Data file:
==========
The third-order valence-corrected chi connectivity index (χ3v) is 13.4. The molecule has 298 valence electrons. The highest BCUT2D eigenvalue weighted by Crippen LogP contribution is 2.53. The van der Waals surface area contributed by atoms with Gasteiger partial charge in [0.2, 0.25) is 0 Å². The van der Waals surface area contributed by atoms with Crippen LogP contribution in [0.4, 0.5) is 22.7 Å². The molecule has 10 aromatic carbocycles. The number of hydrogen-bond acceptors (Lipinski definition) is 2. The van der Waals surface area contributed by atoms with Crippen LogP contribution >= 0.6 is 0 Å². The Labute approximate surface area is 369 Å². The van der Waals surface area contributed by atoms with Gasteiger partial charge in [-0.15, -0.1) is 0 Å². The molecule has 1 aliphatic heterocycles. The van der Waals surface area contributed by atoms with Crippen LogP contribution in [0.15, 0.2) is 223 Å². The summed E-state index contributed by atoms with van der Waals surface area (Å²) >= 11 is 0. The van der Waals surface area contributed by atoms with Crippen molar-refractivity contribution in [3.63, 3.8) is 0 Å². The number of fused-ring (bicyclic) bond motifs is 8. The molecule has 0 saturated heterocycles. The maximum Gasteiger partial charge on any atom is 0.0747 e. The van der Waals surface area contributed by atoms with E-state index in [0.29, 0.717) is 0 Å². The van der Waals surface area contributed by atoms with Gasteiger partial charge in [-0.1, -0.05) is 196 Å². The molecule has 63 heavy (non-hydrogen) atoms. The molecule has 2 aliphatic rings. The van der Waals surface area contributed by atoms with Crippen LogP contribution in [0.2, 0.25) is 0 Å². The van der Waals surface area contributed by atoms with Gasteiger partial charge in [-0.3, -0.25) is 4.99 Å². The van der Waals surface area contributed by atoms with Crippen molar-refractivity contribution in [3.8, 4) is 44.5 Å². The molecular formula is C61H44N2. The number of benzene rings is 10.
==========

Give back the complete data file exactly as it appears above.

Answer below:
The third-order valence-corrected chi connectivity index (χ3v) is 13.4. The molecule has 298 valence electrons. The highest BCUT2D eigenvalue weighted by Crippen LogP contribution is 2.53. The van der Waals surface area contributed by atoms with Gasteiger partial charge in [0.2, 0.25) is 0 Å². The van der Waals surface area contributed by atoms with Crippen LogP contribution in [0.4, 0.5) is 22.7 Å². The molecule has 10 aromatic carbocycles. The number of hydrogen-bond acceptors (Lipinski definition) is 2. The van der Waals surface area contributed by atoms with Crippen LogP contribution >= 0.6 is 0 Å². The Labute approximate surface area is 369 Å². The van der Waals surface area contributed by atoms with Gasteiger partial charge in [-0.15, -0.1) is 0 Å². The molecule has 1 aliphatic heterocycles. The van der Waals surface area contributed by atoms with Crippen LogP contribution in [0.15, 0.2) is 223 Å². The summed E-state index contributed by atoms with van der Waals surface area (Å²) >= 11 is 0. The van der Waals surface area contributed by atoms with Crippen molar-refractivity contribution in [3.63, 3.8) is 0 Å². The number of fused-ring (bicyclic) bond motifs is 8. The molecule has 0 saturated heterocycles. The maximum Gasteiger partial charge on any atom is 0.0747 e. The van der Waals surface area contributed by atoms with E-state index in [0.29, 0.717) is 0 Å². The van der Waals surface area contributed by atoms with Gasteiger partial charge in [-0.1, -0.05) is 196 Å². The molecule has 63 heavy (non-hydrogen) atoms. The molecule has 2 aliphatic rings. The van der Waals surface area contributed by atoms with Crippen LogP contribution in [0.2, 0.25) is 0 Å². The van der Waals surface area contributed by atoms with Gasteiger partial charge in [-0.3, -0.25) is 4.99 Å². The van der Waals surface area contributed by atoms with Crippen molar-refractivity contribution in [3.8, 4) is 44.5 Å². The molecular formula is C61H44N2. The number of benzene rings is 10.